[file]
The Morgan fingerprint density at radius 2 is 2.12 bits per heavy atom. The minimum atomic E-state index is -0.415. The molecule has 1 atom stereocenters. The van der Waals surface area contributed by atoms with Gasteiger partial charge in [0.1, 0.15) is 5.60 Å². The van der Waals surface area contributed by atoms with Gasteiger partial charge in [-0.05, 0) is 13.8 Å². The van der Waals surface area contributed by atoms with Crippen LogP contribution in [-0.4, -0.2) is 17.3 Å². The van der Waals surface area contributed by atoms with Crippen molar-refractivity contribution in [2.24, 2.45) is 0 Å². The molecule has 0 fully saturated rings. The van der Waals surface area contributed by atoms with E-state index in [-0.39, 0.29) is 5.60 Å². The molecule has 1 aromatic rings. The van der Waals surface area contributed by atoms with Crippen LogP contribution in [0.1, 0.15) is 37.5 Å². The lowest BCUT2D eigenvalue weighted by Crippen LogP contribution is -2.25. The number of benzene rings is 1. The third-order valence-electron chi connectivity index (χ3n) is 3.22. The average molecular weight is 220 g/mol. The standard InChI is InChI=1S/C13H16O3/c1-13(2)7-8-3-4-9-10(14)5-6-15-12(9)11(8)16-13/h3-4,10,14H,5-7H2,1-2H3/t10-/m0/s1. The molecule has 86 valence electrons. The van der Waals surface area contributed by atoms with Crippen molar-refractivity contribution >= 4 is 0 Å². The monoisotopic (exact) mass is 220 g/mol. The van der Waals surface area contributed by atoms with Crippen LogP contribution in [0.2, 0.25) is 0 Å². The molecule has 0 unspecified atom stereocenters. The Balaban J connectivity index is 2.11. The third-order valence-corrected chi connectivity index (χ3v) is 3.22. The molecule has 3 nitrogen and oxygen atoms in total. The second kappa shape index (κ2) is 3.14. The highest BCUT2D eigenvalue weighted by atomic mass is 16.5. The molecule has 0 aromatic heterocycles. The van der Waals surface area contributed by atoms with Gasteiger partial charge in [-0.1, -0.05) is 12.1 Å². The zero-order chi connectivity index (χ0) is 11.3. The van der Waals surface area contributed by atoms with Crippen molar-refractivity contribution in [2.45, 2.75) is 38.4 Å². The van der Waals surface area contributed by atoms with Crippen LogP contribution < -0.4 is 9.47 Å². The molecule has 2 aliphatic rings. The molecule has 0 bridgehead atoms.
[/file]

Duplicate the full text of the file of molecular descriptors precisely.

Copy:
The Morgan fingerprint density at radius 2 is 2.12 bits per heavy atom. The minimum atomic E-state index is -0.415. The molecule has 1 atom stereocenters. The van der Waals surface area contributed by atoms with Gasteiger partial charge in [0.1, 0.15) is 5.60 Å². The van der Waals surface area contributed by atoms with Gasteiger partial charge in [-0.05, 0) is 13.8 Å². The van der Waals surface area contributed by atoms with Crippen LogP contribution in [-0.4, -0.2) is 17.3 Å². The van der Waals surface area contributed by atoms with Crippen molar-refractivity contribution in [2.24, 2.45) is 0 Å². The molecule has 0 fully saturated rings. The van der Waals surface area contributed by atoms with E-state index in [-0.39, 0.29) is 5.60 Å². The molecule has 1 aromatic rings. The van der Waals surface area contributed by atoms with Crippen LogP contribution in [0.1, 0.15) is 37.5 Å². The lowest BCUT2D eigenvalue weighted by Crippen LogP contribution is -2.25. The number of benzene rings is 1. The third-order valence-electron chi connectivity index (χ3n) is 3.22. The average molecular weight is 220 g/mol. The standard InChI is InChI=1S/C13H16O3/c1-13(2)7-8-3-4-9-10(14)5-6-15-12(9)11(8)16-13/h3-4,10,14H,5-7H2,1-2H3/t10-/m0/s1. The molecule has 86 valence electrons. The van der Waals surface area contributed by atoms with Crippen molar-refractivity contribution >= 4 is 0 Å². The monoisotopic (exact) mass is 220 g/mol. The van der Waals surface area contributed by atoms with Crippen LogP contribution in [0.2, 0.25) is 0 Å². The molecule has 0 unspecified atom stereocenters. The Balaban J connectivity index is 2.11. The third-order valence-corrected chi connectivity index (χ3v) is 3.22. The molecule has 3 nitrogen and oxygen atoms in total. The second kappa shape index (κ2) is 3.14. The highest BCUT2D eigenvalue weighted by atomic mass is 16.5. The molecule has 0 aromatic heterocycles. The van der Waals surface area contributed by atoms with Gasteiger partial charge in [-0.1, -0.05) is 12.1 Å². The zero-order chi connectivity index (χ0) is 11.3. The van der Waals surface area contributed by atoms with Crippen molar-refractivity contribution in [2.45, 2.75) is 38.4 Å². The van der Waals surface area contributed by atoms with Crippen LogP contribution < -0.4 is 9.47 Å². The molecule has 2 aliphatic rings. The molecule has 0 bridgehead atoms.